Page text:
it would, if the P60's were much of an asset to the op - but no flight deck, and bugger all self-protection means that while they are by no means just a drain on resources and require protection, you're not going to have the force generation team (and the governments they are from, which if we're honest is one of the drivers in this..) leaping for joy and sticking money behind the bar.

with an AOR on the other hand...

Oh sure, if we are talking about a future hull that would make sense without question, I just meant in terms of what we actually have at the moment (ie if we were deploying tomorrow) then a P60 would make more sense to me of the hulls we have, I mean Eithne doesn't have any clear advantages with even the deck not usable.

Sparky42
5th April 2017, 22:23
Good to know, I have found the original report
But again just as I said with the F125 it was not at sea for 500 days, it was deployed for 500 days, this is nothing new. We only have to look at what the old RN used to do, they deployed all over the world for 2 years at a time. But it means that your support functions also have to deploy, this would mean not just the crews would go out but also the necessary base personnel also.

While at the same time from memory the USN dropped such programs for crew swapping on the Burkes (seem to remember that the material state of the ship being used as a testbed ended up in a poorer condition compared to others) and they've abandoned it for the LCS program.

DeV
5th April 2017, 22:56
Wouldn't it make more sense to use one of the P60's for that given the crews that use the same design rather than the one off hull?
Just an example


The newest German ships the F125 Stabilisation Frigates are being design for 2 year deployment with 210 days each year at sea. This means that for 40% of the deployment time they will be in a port for maintenance/repairs/resupply.

The NS fleet pre-economic crash were doing 210 patrol days annually, 28 days annual refit, they were out of the water for 2 weeks every 3 years or so. Not sure of the benefits (or not), but a lot of navies do refits lasting months (or longer!!) but are less frequent. The NS deployments are more or less permanent (or be it in home waters).


it would, if the P60's were much of an asset to the op - but no flight deck, and bugger all self-protection means that while they are by no means just a drain on resources and require protection, you're not going to have the force generation team (and the governments they are from, which if we're honest is one of the drivers in this..) leaping for joy and sticking money behind the bar. again just using Eithne as an example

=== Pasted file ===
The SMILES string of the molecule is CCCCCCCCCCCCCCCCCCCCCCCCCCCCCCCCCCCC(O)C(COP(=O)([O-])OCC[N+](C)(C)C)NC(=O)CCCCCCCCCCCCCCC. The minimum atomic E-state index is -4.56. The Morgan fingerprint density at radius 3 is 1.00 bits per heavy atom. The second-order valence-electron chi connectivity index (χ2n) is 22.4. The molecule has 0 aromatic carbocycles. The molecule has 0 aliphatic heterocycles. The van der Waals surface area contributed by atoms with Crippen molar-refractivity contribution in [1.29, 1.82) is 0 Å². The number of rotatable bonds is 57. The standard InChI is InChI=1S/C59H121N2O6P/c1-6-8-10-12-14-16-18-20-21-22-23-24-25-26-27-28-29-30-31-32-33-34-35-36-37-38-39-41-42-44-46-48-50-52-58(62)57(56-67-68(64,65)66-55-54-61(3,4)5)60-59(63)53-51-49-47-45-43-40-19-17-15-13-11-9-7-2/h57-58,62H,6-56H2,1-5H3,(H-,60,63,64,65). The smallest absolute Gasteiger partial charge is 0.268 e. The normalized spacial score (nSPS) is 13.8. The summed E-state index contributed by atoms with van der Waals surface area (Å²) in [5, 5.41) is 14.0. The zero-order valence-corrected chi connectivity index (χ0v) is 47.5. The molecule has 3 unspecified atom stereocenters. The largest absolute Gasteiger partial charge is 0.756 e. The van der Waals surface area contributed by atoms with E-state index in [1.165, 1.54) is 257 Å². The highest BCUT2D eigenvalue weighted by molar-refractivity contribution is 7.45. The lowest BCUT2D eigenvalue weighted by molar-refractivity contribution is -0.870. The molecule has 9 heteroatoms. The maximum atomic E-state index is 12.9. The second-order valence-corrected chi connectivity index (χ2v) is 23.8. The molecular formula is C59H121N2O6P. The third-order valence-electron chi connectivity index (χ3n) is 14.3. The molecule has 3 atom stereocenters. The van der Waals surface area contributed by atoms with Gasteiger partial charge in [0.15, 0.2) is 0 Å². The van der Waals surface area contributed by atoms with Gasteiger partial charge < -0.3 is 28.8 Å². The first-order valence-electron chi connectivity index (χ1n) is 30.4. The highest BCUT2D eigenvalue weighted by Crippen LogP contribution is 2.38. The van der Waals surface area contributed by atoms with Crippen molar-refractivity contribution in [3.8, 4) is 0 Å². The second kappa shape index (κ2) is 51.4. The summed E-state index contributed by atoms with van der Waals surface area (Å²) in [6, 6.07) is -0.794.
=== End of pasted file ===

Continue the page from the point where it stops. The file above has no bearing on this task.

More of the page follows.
While at the same time from memory the USN dropped such programs for crew swapping on the Burkes (seem to remember that the material state of the ship being used as a testbed ended up in a poorer condition compared to others) and they've abandoned it for the LCS program.

Whatever about the NS establishment, the NS strength isn't high enough

ancientmariner
6th April 2017, 11:59
Just an example



The NS fleet pre-economic crash were doing 210 patrol days annually, 28 days annual refit, they were out of the water for 2 weeks every 3 years or so. Not sure of the benefits (or not), but a lot of navies do refits lasting months (or longer!!) but are less frequent. The NS deployments are more or less permanent (or be it in home waters).

again just using Eithne as an example



Whatever about the NS establishment, the NS strength isn't high enough

The Naval establishments, because of ships, is made up of many special skilled trades to keep the ship running efficiently. Using back to back crews to keep a ship on station can lead to a gradual melt down of reliability due to long fingering a repair or leaving it to your relief hoping he might do it. Ships can be kept on station by partial crew reliefs , half and half, and also using an adjacent friendly port to carry out shut down repairs such as Valetta or even Gibraltar. The costs would largely be relief Air Fares unless a Casa type plane could be used. Valletta and Gibraltar have Dockyard facilities.

expat01
6th April 2017, 14:44
The RAN introduced their Armidale patrol boats with three crews per boat to keep up the tempo, then changed to one crew. Anyone know why?

Sparky42
6th April 2017, 15:01
The RAN introduced their Armidale patrol boats with three crews per boat to keep up the tempo, then changed to one crew. Anyone know why?